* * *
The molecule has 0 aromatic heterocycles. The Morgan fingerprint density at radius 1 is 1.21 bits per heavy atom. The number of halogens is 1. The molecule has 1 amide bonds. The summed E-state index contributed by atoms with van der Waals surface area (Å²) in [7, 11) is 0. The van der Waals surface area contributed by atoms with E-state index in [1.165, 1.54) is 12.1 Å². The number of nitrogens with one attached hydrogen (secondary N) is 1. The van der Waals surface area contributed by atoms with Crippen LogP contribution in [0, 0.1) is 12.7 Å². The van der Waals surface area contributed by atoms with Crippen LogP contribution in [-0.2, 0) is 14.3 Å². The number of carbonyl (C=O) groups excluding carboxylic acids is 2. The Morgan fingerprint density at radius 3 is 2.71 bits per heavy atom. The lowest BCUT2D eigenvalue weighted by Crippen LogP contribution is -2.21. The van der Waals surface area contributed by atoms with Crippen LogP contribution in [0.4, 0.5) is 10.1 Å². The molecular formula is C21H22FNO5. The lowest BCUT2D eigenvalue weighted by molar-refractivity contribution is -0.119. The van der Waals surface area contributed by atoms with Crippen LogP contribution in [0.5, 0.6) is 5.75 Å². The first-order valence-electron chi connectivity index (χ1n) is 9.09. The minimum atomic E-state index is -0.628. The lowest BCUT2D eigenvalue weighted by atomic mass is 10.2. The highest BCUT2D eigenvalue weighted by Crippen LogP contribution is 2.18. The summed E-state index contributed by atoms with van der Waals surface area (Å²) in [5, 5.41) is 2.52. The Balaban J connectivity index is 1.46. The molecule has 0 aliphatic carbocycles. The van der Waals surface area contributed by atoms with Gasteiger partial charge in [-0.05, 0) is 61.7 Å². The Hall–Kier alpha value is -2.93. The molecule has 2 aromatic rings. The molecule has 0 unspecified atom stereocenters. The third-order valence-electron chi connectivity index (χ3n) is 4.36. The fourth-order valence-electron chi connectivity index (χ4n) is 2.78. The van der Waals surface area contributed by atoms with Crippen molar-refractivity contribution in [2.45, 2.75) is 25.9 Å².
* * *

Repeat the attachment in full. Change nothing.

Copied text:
The molecule has 0 aromatic heterocycles. The Morgan fingerprint density at radius 1 is 1.21 bits per heavy atom. The number of halogens is 1. The molecule has 1 amide bonds. The summed E-state index contributed by atoms with van der Waals surface area (Å²) in [7, 11) is 0. The van der Waals surface area contributed by atoms with E-state index in [1.165, 1.54) is 12.1 Å². The number of nitrogens with one attached hydrogen (secondary N) is 1. The van der Waals surface area contributed by atoms with Crippen LogP contribution in [0, 0.1) is 12.7 Å². The van der Waals surface area contributed by atoms with Crippen LogP contribution in [-0.2, 0) is 14.3 Å². The number of carbonyl (C=O) groups excluding carboxylic acids is 2. The Morgan fingerprint density at radius 3 is 2.71 bits per heavy atom. The lowest BCUT2D eigenvalue weighted by Crippen LogP contribution is -2.21. The van der Waals surface area contributed by atoms with Crippen LogP contribution in [0.4, 0.5) is 10.1 Å². The molecular formula is C21H22FNO5. The lowest BCUT2D eigenvalue weighted by molar-refractivity contribution is -0.119. The van der Waals surface area contributed by atoms with Crippen LogP contribution in [0.5, 0.6) is 5.75 Å². The first-order valence-electron chi connectivity index (χ1n) is 9.09. The minimum atomic E-state index is -0.628. The lowest BCUT2D eigenvalue weighted by atomic mass is 10.2. The highest BCUT2D eigenvalue weighted by Crippen LogP contribution is 2.18. The summed E-state index contributed by atoms with van der Waals surface area (Å²) in [5, 5.41) is 2.52. The Balaban J connectivity index is 1.46. The molecule has 0 aliphatic carbocycles. The van der Waals surface area contributed by atoms with Gasteiger partial charge in [-0.05, 0) is 61.7 Å². The Hall–Kier alpha value is -2.93. The molecule has 2 aromatic rings. The molecule has 0 unspecified atom stereocenters. The third-order valence-electron chi connectivity index (χ3n) is 4.36. The fourth-order valence-electron chi connectivity index (χ4n) is 2.78. The van der Waals surface area contributed by atoms with Crippen molar-refractivity contribution in [2.45, 2.75) is 25.9 Å².